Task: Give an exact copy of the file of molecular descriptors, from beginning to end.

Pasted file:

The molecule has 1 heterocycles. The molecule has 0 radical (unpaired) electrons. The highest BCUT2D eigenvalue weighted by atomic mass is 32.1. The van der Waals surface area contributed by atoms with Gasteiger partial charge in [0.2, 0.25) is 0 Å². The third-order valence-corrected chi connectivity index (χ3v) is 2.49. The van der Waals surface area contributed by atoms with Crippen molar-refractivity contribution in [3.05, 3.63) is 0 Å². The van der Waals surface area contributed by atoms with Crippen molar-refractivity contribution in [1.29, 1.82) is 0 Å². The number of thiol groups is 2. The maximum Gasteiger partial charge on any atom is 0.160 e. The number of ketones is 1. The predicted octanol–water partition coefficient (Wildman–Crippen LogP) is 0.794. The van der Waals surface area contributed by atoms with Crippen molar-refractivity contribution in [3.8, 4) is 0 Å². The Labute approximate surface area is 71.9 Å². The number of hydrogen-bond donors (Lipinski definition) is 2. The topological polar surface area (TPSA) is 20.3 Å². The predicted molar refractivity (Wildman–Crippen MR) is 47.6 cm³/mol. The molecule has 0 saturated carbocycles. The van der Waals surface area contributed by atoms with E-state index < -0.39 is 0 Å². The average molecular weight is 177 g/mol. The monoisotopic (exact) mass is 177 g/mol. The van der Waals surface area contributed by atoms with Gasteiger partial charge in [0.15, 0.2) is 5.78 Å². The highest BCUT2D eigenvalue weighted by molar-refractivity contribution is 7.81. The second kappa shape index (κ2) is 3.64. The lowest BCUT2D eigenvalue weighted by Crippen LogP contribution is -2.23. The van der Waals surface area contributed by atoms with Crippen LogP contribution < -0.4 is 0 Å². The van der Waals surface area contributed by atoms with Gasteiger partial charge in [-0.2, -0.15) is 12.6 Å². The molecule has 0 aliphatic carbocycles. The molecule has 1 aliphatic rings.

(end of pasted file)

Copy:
The molecule has 1 heterocycles. The molecule has 0 radical (unpaired) electrons. The highest BCUT2D eigenvalue weighted by atomic mass is 32.1. The van der Waals surface area contributed by atoms with Gasteiger partial charge in [0.2, 0.25) is 0 Å². The third-order valence-corrected chi connectivity index (χ3v) is 2.49. The van der Waals surface area contributed by atoms with Crippen molar-refractivity contribution in [3.05, 3.63) is 0 Å². The van der Waals surface area contributed by atoms with Crippen molar-refractivity contribution in [1.29, 1.82) is 0 Å². The number of thiol groups is 2. The maximum Gasteiger partial charge on any atom is 0.160 e. The number of ketones is 1. The predicted octanol–water partition coefficient (Wildman–Crippen LogP) is 0.794. The van der Waals surface area contributed by atoms with Crippen molar-refractivity contribution in [3.8, 4) is 0 Å². The Labute approximate surface area is 71.9 Å². The number of hydrogen-bond donors (Lipinski definition) is 2. The topological polar surface area (TPSA) is 20.3 Å². The predicted molar refractivity (Wildman–Crippen MR) is 47.6 cm³/mol. The molecule has 0 saturated carbocycles. The van der Waals surface area contributed by atoms with E-state index < -0.39 is 0 Å². The average molecular weight is 177 g/mol. The monoisotopic (exact) mass is 177 g/mol. The van der Waals surface area contributed by atoms with Gasteiger partial charge in [0.15, 0.2) is 5.78 Å². The highest BCUT2D eigenvalue weighted by molar-refractivity contribution is 7.81. The second kappa shape index (κ2) is 3.64. The lowest BCUT2D eigenvalue weighted by Crippen LogP contribution is -2.23. The van der Waals surface area contributed by atoms with Crippen LogP contribution < -0.4 is 0 Å². The van der Waals surface area contributed by atoms with Gasteiger partial charge in [-0.2, -0.15) is 12.6 Å². The molecule has 0 aliphatic carbocycles. The molecule has 1 aliphatic rings.